I’ve never really looked back since opening up my online no fee bank account. I deposit my salary into it and I save what I can each fortnight. With ING you can have more than one savings account and give them different names. The down side to this is that the secondary savings account does not attract the higher interest rate, the current rate as of January 2018 is 1.35% which is still higher than the Big Four account. However the advantage is you can have different accounts for different things which makes saving easier.

I have one primary Savings Maximiser account that I NEVER touch (as in I never withdraw from it), which is my home deposit savings account, originally it was going to be for a holiday to Europe, but after some deliberation of my priorities I decided purchasing our own home might be more important than a holiday. It receives the higher interest rate and contains the bulk of my savings. I have a secondary savings account where I save up for bills, school fees and other expenses which gets used regularly.

Because I often can’t afford to pay big bills like the electricity bill out of my fortnightly salary, having an account where I can save a bit each week so I have enough to cover all my bills when they come in is really handy. I also use this account to save for trips to Queensland to see my parents or little getaways once in a while or any large purchase, like a new computer or washing machine. I’ve called it “Expenses Rainy Day” account, but it could have easily been called “Bills and Expenses” account.

I said earlier that I kept my Big Four bank account for the cheque functionality, I did also keep the online savings account because it attracts no fees and I wanted to see if the interest rate would improve, but I again don’t touch this account. I kept this account because I am a highly skeptical and somewhat pessimistic person. I don’t place a huge amount of trust in any financial institution. I kept this account basically in the case there is a real emergency, and I need a few thousand dollars. A while ago I worked out the cost of moving house if we were evicted and our landlord refused to give us our bond back and we lost the tribunal would be about $3000. That would cover the cost of paying a new bond and movers to keep a roof over our heads. I decided that $3000 was the baseline savings I had to have for a real emergency.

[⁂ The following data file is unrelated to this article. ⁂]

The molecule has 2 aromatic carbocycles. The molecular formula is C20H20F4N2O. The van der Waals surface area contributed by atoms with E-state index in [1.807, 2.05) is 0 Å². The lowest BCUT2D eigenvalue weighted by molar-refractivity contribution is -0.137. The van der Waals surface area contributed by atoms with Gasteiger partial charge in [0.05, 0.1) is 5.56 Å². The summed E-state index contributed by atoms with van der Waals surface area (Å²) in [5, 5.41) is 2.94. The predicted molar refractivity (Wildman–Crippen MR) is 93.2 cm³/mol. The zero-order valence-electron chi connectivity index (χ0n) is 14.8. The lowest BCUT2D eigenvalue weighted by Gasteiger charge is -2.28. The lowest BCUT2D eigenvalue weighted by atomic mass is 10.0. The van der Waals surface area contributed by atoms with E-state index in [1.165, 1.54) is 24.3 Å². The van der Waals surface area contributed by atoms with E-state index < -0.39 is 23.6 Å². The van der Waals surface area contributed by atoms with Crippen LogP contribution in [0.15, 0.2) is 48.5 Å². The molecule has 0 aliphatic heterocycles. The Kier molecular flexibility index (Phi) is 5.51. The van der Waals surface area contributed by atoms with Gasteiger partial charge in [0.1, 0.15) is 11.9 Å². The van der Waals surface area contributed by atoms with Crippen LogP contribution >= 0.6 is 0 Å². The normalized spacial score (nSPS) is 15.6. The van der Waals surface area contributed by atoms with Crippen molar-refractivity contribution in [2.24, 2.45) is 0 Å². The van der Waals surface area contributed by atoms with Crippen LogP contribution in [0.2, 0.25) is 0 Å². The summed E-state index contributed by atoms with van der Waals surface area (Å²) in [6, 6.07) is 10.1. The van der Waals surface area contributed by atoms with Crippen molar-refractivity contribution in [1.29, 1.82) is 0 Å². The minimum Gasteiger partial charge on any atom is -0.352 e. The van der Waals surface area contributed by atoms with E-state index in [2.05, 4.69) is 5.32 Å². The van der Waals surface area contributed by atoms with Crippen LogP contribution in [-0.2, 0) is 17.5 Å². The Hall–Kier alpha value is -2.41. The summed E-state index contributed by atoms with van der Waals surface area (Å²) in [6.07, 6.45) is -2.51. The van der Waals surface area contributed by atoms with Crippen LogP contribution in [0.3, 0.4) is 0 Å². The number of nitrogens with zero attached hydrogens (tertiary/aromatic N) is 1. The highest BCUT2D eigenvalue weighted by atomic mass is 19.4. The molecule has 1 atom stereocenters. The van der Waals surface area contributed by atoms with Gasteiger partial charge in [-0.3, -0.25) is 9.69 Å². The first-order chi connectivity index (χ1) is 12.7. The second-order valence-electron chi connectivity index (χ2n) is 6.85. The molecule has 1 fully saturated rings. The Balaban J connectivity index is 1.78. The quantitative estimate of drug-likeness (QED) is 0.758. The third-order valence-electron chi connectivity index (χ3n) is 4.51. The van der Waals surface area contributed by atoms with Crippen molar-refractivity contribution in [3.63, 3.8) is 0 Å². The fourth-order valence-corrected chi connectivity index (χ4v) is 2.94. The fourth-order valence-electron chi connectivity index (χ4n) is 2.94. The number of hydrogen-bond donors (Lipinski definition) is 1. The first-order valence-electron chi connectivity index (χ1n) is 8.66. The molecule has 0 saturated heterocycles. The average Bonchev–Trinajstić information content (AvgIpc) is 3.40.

I kept it in that bank because I wanted to spread my cash investments, like you would if you were investing in the stock market. You wouldn’t just invest all your money in one firm in case that firm failed. I figured in the worst case scenario, if Australia were to have a Greek style collapse of the banking system, I’d want my money to be in more than one bank. I never want to be in a situation where I loose everything because my bank fails and the government fails to bail them out. Luckily the chances of this happening are very low in Australia, but like I said, I’m a skeptical person. The fact that it’s in another institution to my transaction account means I am also less likely to be tempted to dip into this money.